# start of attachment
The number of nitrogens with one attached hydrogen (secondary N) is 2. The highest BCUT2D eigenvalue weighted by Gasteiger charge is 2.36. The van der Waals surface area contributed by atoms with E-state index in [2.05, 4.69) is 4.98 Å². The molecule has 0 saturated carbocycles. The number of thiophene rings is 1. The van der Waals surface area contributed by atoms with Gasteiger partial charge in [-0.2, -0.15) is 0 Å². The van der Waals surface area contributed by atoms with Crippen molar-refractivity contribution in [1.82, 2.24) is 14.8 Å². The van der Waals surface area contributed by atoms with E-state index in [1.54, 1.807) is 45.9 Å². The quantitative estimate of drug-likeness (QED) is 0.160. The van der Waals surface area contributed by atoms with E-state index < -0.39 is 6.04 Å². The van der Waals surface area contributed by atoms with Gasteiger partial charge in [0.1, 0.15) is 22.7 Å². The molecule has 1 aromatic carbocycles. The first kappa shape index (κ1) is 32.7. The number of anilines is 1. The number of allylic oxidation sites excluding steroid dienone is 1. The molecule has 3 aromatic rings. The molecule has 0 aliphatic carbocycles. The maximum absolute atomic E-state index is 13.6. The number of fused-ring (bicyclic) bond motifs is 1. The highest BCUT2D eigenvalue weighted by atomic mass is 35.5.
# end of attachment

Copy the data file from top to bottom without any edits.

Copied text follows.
The number of nitrogens with one attached hydrogen (secondary N) is 2. The highest BCUT2D eigenvalue weighted by Gasteiger charge is 2.36. The van der Waals surface area contributed by atoms with E-state index in [2.05, 4.69) is 4.98 Å². The molecule has 0 saturated carbocycles. The number of thiophene rings is 1. The van der Waals surface area contributed by atoms with Gasteiger partial charge in [-0.2, -0.15) is 0 Å². The van der Waals surface area contributed by atoms with Crippen molar-refractivity contribution in [1.82, 2.24) is 14.8 Å². The van der Waals surface area contributed by atoms with E-state index in [1.54, 1.807) is 45.9 Å². The quantitative estimate of drug-likeness (QED) is 0.160. The van der Waals surface area contributed by atoms with E-state index < -0.39 is 6.04 Å². The van der Waals surface area contributed by atoms with Gasteiger partial charge in [0.1, 0.15) is 22.7 Å². The molecule has 1 aromatic carbocycles. The first kappa shape index (κ1) is 32.7. The number of anilines is 1. The number of allylic oxidation sites excluding steroid dienone is 1. The molecule has 3 aromatic rings. The molecule has 0 aliphatic carbocycles. The maximum absolute atomic E-state index is 13.6. The number of fused-ring (bicyclic) bond motifs is 1. The highest BCUT2D eigenvalue weighted by atomic mass is 35.5.